Amendment creating state journalism commission passes

An amendment calling for a study of the rapidly shrinking landscape of local news in Massachusetts passed the House Tuesday night as part of an economic development bill and now heads to the Senate for action.

The amendment, patterned after a bill filed by Rep. Lori Ehrlich of Marblehead, would create the Commission to Study Journalism in Underserved Communities with the charge to conduct “research and propose policy solutions.”

It’s a very tall order, given the desperate situation local news finds itself in. Over the last decade and a half, corporate acquisitions and layoffs have caused one in five newspapers nationwide to shutter, while numerous others have been hollowed out. A report from the University of North Carolina found that since 2004 there has been a net loss of 1,800 local newspapers.

The Boston Herald, MassLive, Worcester Telegram & Gazette, and other publications have had layoffs and furloughs throughout the coronavirus emergency. But the issue of gutting newsrooms to mere carcasses hasn’t been exclusive to the pandemic. Newspapers have been shrinking for over a decade, and as large conglomerates like Media News Group buy more small enterprises and pile on more debt, the cuts keep coming.

The Washington Post’s Margaret Sullivan has a book out on the subject called Ghosting the News and two former newspaper editors with the MetroWest Daily News and the Standard-
of New Bedford laid out what’s at stake on the most recent edition of the Codcast.

In a congratulatory tweet, Ehrlich touted the Lynn Daily Item and Berkshire Eagle, saying that their ownership models would show “us a new way forward.”

Jason Pramas, executive editor of DigBoston and executive director of the Boston Institute for Nonprofit Journalism, said a commission is needed. “Establishing a journalism commission will mean that state government is taking the crisis of the collapse of local news media—and the threat it poses to democracy—seriously enough to look into the problem with an eye to taking concerted action,” he said.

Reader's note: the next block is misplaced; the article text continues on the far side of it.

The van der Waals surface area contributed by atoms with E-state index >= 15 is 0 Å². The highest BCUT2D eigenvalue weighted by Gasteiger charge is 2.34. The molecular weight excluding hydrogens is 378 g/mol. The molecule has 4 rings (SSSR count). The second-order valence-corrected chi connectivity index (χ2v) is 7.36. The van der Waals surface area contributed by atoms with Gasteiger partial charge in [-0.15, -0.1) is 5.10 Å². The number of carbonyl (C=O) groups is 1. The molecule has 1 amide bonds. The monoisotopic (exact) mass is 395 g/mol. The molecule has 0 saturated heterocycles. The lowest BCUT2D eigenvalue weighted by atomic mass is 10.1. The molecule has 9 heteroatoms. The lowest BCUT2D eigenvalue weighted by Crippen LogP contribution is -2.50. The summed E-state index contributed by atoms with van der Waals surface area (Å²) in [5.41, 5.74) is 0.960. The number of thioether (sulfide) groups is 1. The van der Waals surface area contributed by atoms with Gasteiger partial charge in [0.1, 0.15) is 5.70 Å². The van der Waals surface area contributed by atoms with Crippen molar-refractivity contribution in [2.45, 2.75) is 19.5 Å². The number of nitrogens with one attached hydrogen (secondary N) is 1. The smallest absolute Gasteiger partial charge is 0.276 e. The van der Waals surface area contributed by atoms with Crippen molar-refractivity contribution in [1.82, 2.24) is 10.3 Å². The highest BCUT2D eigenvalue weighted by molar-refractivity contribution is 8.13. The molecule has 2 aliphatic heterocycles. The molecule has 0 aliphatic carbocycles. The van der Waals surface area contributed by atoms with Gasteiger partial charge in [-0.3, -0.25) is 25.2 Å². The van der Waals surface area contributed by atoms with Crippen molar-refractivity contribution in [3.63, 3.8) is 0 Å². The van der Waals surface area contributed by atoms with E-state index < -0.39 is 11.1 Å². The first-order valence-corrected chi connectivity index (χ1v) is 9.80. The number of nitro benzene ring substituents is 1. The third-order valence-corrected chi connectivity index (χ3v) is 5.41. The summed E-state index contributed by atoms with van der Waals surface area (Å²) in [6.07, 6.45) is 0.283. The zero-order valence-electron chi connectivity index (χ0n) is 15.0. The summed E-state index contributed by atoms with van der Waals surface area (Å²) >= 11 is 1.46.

Methuen Sen. Diana DiZoglio and Boston Rep. Ed Coppinger, who co-filed the amendment, would serve as members of the commission as the chairs of the Joint Committee on Community Development and Small Businesses.  Described by Coppinger as “urgent and overdue,” the 23-person body would eventually offer solutions on the issue.

The size of the commission grew from 17 people to 23 following testimony from journalists seeking more well-rounded representation, including that of academics from a public university journalism program. The commission would meet at least five times to review and analyze data about journalism in the Commonwealth, and submit recommendations for legislation to the governor, House, and Senate no later than a year after the commission launches.



Costly connections: A bill moving out of committee on Beacon Hill would make prison phone calls free, eliminating $11 million in revenue for jails and prisons.

Lawmakers keep their options open for this fall by passing a three-month budget and deciding to come back later in the year to do a final budget.

Step therapy legislation is on the move on Beacon Hill.

Opinion: Lucas Guerra and Scott Zoback say it’s time to scrap the offensive state seal….Baker’s Housing Choice bill is short on choice, by David Robinson….. Paul Hattis asks: What’s the Health Policy Commission going to do now that health care spending is expected to fall 10 percent.



Immigrant driver’s license bill stalls in the House. (State House News)

Brockton’s state representatives – Democrats Michelle DuBois, Gerard Cassidy and Claire Cronin – voted against an amendment empowering municipalities to lift rent control bans. (The Enterprise)